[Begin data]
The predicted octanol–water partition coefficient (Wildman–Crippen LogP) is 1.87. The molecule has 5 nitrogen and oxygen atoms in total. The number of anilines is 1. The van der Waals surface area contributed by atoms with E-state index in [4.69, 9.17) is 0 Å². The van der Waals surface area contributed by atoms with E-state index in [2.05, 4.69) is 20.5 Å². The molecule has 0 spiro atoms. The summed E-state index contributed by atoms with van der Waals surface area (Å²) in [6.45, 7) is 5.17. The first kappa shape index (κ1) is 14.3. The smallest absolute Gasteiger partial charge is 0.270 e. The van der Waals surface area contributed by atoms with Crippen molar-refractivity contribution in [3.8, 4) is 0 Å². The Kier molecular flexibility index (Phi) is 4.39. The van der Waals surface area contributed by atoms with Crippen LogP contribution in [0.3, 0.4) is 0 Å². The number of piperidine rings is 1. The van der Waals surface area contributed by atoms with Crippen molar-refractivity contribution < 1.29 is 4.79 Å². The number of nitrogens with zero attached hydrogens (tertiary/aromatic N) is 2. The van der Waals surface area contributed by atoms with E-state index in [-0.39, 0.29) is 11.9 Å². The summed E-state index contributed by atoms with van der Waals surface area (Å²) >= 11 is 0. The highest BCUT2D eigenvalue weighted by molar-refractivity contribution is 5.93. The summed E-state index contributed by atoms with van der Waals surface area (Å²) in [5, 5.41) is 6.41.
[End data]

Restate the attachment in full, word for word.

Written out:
The predicted octanol–water partition coefficient (Wildman–Crippen LogP) is 1.87. The molecule has 5 nitrogen and oxygen atoms in total. The number of anilines is 1. The van der Waals surface area contributed by atoms with E-state index in [4.69, 9.17) is 0 Å². The van der Waals surface area contributed by atoms with E-state index in [2.05, 4.69) is 20.5 Å². The molecule has 0 spiro atoms. The summed E-state index contributed by atoms with van der Waals surface area (Å²) in [6.45, 7) is 5.17. The first kappa shape index (κ1) is 14.3. The smallest absolute Gasteiger partial charge is 0.270 e. The van der Waals surface area contributed by atoms with Crippen molar-refractivity contribution in [3.8, 4) is 0 Å². The Kier molecular flexibility index (Phi) is 4.39. The van der Waals surface area contributed by atoms with Crippen LogP contribution in [0.3, 0.4) is 0 Å². The number of piperidine rings is 1. The van der Waals surface area contributed by atoms with Crippen molar-refractivity contribution < 1.29 is 4.79 Å². The number of nitrogens with zero attached hydrogens (tertiary/aromatic N) is 2. The van der Waals surface area contributed by atoms with E-state index in [-0.39, 0.29) is 11.9 Å². The summed E-state index contributed by atoms with van der Waals surface area (Å²) >= 11 is 0. The highest BCUT2D eigenvalue weighted by molar-refractivity contribution is 5.93. The summed E-state index contributed by atoms with van der Waals surface area (Å²) in [5, 5.41) is 6.41.